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Meet The Makers: Dereje & Saleamlak

Every month, we'll be bringing you Q&A's with new members of our team in Ethiopia, to continue building the bridges and uniting us all under one common goal – a better bag for a better world.
And on our quest to build a better world, a little fatherly advice never hurts! To celebrate Father's Day, we spent the day with two dads from our factory.

 

 


On The Job:

What does your job entail? What happens in your average day at work? 

Dereje: I'm the production manager – first thing in the morning, I make priorities for the day. I have to check on orders, samples, or stock on the US side that needs to be replenished. I also do quality checks during the making process and at the end, but that’s something I am training team leaders on how to do, in case I'm not around.


Saleamlak: I'm one of the cutting team leaders. The first thing I do is change into my clothes, then get my team started on the day's tasks and get the leathers needed from storage. I’m also the one responsible for turning in daily reports on what was completed and any challenges that we may have faced.


What is your favorite thing about working for Parker Clay?

Dereje: For one, it makes me really happy that I get to work with women who are changing their lives and really need this job. 


Saleamlak: Our relationship with one another – we are like family. 


What does working in sustainable fashion mean to you?

Dereje: It’s a huge deal, it’s hard to even express how huge it is. Anything that’s sustainable is better for everyone involved, and me being able to work in it is even better. I wish that everyone can someday work in a sustainable workplace. 


Saleamlak: It’s a huge opportunity, being able to walk in not knowing anything and have the opportunity to train on the job. From the beginning, the company helps you develop and grow and that for me is a great opportunity.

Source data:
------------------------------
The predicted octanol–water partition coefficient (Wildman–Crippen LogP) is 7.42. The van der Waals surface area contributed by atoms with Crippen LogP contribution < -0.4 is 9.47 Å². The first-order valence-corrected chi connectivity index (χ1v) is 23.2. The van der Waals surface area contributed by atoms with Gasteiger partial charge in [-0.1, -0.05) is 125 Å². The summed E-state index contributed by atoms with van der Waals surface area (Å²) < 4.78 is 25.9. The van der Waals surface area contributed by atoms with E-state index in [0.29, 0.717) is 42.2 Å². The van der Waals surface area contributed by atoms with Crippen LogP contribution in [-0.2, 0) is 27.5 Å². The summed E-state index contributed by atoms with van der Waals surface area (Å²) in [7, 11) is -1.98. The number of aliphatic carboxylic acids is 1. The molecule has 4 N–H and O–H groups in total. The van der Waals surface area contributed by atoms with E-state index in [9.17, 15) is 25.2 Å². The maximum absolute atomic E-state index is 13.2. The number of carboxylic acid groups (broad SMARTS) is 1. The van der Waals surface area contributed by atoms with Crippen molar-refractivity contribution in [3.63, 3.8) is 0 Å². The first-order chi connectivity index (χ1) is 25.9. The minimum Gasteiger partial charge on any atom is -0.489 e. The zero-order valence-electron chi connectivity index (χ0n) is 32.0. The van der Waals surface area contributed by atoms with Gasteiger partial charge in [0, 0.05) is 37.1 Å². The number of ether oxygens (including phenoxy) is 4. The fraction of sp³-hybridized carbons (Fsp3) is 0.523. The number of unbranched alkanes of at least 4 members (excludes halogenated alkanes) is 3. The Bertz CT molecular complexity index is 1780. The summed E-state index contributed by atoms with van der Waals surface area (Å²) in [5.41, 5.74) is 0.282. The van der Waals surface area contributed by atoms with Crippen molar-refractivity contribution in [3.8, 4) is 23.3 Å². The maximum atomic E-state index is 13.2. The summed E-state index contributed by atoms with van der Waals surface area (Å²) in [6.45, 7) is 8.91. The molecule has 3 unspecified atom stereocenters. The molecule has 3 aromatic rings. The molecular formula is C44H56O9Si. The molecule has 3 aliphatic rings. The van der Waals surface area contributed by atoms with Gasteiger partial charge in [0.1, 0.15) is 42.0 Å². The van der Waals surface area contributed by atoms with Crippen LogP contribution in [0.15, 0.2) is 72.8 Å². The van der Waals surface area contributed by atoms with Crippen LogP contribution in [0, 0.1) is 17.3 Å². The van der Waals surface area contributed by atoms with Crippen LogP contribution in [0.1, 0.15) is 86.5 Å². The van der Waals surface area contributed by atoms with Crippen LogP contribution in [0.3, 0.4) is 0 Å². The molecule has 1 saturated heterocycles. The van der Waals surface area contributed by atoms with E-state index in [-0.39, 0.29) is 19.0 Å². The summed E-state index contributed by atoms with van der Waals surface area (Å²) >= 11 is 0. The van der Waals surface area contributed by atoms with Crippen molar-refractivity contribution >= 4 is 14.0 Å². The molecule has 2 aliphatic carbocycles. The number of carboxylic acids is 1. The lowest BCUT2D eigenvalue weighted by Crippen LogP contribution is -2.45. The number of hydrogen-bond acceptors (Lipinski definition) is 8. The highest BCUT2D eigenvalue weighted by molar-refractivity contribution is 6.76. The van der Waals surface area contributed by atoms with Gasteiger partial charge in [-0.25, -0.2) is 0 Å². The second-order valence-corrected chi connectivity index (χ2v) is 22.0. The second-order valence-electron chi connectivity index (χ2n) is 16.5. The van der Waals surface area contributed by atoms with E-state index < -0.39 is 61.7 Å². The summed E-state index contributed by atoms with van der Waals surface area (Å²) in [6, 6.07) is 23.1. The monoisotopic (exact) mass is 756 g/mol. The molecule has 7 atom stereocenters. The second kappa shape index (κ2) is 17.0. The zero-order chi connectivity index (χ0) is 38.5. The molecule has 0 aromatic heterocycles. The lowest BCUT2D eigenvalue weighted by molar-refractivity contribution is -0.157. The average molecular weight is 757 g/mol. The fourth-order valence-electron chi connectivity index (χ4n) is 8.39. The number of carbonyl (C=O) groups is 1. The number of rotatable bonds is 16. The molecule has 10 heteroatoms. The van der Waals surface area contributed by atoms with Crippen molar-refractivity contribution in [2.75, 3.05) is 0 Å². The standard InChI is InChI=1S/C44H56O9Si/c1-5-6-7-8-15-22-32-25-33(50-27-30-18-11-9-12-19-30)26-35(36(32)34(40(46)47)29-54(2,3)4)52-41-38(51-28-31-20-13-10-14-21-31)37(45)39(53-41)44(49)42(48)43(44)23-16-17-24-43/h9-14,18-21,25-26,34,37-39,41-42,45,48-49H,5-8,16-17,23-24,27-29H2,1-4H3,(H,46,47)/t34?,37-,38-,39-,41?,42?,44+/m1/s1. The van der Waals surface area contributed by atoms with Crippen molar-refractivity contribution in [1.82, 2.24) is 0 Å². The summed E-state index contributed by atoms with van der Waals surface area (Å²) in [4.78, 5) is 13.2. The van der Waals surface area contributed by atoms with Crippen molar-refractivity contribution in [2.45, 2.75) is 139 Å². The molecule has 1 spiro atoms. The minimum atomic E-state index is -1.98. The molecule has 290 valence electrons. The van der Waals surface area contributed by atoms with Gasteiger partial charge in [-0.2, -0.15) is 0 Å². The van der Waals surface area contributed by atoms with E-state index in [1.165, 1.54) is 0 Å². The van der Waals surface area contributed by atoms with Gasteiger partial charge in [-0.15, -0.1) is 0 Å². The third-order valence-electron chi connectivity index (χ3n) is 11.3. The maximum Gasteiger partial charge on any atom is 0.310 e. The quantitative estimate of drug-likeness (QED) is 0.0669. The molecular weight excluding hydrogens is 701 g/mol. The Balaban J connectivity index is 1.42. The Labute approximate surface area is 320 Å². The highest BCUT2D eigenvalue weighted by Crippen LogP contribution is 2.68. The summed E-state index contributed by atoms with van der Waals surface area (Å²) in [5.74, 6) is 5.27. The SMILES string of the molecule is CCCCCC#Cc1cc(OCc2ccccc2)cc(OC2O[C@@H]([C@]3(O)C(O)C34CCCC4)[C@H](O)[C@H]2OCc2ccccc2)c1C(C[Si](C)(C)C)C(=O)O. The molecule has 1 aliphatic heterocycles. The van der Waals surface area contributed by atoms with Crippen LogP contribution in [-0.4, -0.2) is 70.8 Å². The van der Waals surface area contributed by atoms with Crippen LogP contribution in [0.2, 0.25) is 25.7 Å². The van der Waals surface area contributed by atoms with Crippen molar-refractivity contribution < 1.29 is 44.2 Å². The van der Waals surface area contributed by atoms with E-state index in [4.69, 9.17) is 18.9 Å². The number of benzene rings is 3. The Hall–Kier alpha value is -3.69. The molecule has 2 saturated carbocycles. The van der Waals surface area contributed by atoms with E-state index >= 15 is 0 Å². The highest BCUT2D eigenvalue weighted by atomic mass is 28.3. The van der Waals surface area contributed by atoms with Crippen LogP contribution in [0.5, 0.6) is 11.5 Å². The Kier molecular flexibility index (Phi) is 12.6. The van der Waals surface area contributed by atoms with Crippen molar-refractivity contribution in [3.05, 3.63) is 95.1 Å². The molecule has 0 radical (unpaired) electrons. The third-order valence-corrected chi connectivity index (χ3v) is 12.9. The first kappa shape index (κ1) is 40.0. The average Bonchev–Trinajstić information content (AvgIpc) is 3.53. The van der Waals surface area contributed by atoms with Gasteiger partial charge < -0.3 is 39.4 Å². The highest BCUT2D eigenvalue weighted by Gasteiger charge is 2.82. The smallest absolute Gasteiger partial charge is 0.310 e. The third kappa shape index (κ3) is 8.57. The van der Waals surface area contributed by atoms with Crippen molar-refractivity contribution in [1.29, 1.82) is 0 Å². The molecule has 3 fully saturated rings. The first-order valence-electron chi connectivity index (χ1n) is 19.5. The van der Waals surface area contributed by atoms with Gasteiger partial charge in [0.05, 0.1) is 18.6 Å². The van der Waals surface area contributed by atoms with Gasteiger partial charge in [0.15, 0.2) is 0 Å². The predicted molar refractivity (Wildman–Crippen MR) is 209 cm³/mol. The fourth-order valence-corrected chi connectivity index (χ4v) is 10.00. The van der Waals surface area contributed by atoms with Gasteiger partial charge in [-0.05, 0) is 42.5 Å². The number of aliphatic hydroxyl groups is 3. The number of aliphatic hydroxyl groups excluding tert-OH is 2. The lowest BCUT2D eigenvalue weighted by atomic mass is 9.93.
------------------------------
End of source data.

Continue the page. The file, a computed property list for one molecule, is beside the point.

What is your favorite Parker Clay product?

Dereje: To own, I would choose the Mari, even though it’s made for women, or the Atlas – both in Rust Brown. For my wife, I would choose the Eden in Rust Brown or Dark Brown. But to look at? Once it's completed, the Montecito Briefcase is just beautiful.


Saleamlak: I could never choose! I could see myself carrying the Atlas, it looks nice and you can carry a lot in it. Also I’ve seen Kibreab (our GM) carrying it and it looks nice. 


About You

What is your favorite food or drink?

Dereje: My favorite food would be tibs and to drink I like Sprite. 


Saleamlak: My favorite food is shiro, it may be because I grew up in the rural parts of Gonder. My favorite drink is milk for sure. I remember eating shiro and then getting milk once I finished eating. 


What do you like to do during your free time?

Dereje: Well, since everyone will say spending time with family, I'll say I also love going to church and reading spiritual books. 


Saleamlak: During my spare time I love spending time with my family (laughs). My parents are still in Gonder, so I took some time off from work to show my wife my hometown. 


What is your favorite day of the year?

Dereje: Can I choose two? I like Easter and Christmas, they’re honestly my favorite holidays because they are both so spiritual to me.


Saleamlak: Epiphany – there’s a saying that “nothing like epiphany in Gonder". (Ephiphany, or Timkat, is a massive celebration in Ethiopia, honoring the baptism of Jesus).


If you had to leave Ethiopia, what would you miss the most?

Dereje: I have family and friends who live in both Europe and the States, and I had opportunities to move, but I've never wanted to. I would really miss the culture. 


Saleamlak: The weather! Luckily the weather I grew up with in Gonder and that of Addis is pretty similar.


Saleamlak, tell us about your baby boy!

Saleamlak: Abel – he's 6 months old! I love kids, I don't even know where to begin with my joy of being a father. When my wife, who I met here at the factory of course, told me she was pregnant I was so excited.

 


More on the way?

Saleamlak: In this day and age? (laughs). I grew up with 2 sisters and 3 brothers… we'll see.


Dereje, what's the most important lesson your father taught you?

Dereje: One thing I’m grateful that my father instilled in me is discipline. I had boundaries and barriers and I like that he taught me that.


And now how do you feel about raising a son yourself?

Dereje: It’s a huge responsibility being a father, but I'm really lucky to be one. When I found out that my wife was pregnant I didn’t even feel like it was my doing. It was the work of God, not me! So I named him Yodahay, which means "God knows".

 

Learn more about the impact behind Parker Clay -- Better Bags For a Better World


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